Lately, for example, there's the uptick in swastika graffiti. Is there a deep reservoir of anti-Semitism in our country, too? And all the other "isms?" One look at the social media landscape, particularly Twitter, reveals what appears to be miasma of bias and hate. Name your "phobe," and you will find it. Homophobia, Islamophobia, etc. Are we truly a nation of "deplorables," as Hillary Clinton suggested at least half of us are? 

Maybe, or maybe it's a mixture of things. Sometimes - many times, actually - the more serious of these incidents turn out to be hoaxes perpetrated by those hoping to propel a narrative. The recent spate of bomb threats to synagogues turns out to have been perpetrated by an African-American Bernie Sanders supporter and a Jewish teenager. We all know about the UVA gang rape that never happened and same with the Duke lacrosse case. Same with many, many others...I wrote about this phenomenon here.

Then there's the people who just find it amusing to get a rise out of some other party. Please, the Yale kids were not misogynists, and they didn't mean their words literally. More accurately, they were trolls. The upperclassmen who sent those pledges on that assignment knew just what combination of words would rocket a group of feminists over the edge. Mission accomplished.

I won't accuse them of good judgment. In fact, if there's some award out there for bad judgment, this incident could be a contender. Given the political climate, particularly on campuses, the outcome of the affair was utterly predictable.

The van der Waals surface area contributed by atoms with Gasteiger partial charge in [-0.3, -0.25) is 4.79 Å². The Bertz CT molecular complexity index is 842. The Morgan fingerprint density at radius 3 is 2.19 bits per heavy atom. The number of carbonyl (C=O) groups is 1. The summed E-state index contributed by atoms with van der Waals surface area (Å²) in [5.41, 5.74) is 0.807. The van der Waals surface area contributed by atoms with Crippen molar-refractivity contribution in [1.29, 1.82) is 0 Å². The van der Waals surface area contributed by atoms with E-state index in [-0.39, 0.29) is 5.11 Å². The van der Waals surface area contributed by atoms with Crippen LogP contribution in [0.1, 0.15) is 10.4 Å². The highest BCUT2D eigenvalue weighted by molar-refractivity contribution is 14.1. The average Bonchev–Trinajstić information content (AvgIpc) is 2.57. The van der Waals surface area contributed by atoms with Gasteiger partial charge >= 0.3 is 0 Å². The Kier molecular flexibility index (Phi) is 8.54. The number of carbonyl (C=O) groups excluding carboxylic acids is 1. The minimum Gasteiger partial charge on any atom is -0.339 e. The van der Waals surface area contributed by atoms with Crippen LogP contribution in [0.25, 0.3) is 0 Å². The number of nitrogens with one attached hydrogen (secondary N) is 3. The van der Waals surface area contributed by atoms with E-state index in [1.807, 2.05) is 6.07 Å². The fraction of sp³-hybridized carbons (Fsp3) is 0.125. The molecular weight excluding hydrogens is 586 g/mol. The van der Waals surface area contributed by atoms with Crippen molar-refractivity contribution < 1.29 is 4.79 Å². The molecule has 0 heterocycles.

But what it was, was a troll. A troll is making a deliberately offensive or provocative comment, particularly online, with the aim of eliciting an angry response.

 
I don't condone or practice trolling, because I don't find it productive or particularly nice, but sometimes people make themselves easy targets. In a nutshell, the more self-serious you are, the more people will be tempted to give you a poke. Is there a more self-serious group than feminists? The last time one smiled was when Gloria Steinem was serving drinks at the Playboy Club...





(Okay, that was a minor troll...)

My point is, it's not always hate. As often as not, it's an idle attempt at self-amusement that comes with getting a rise out of someone else. Flame me if you want, but once in a while, I gotta admit it's kind of funny. When deeply earnest feminists picketed the Masters a few years back, some guy showed up with a sign that said, "Iron My Shirt." In the privacy of my closet, with the lights off, that made my chuckle.

Did I just say that? What I meant was, I was horrified by the man's insensitivity to the fact that women were, at that time, unable to join Augusta National. Yeah, that's what I meant.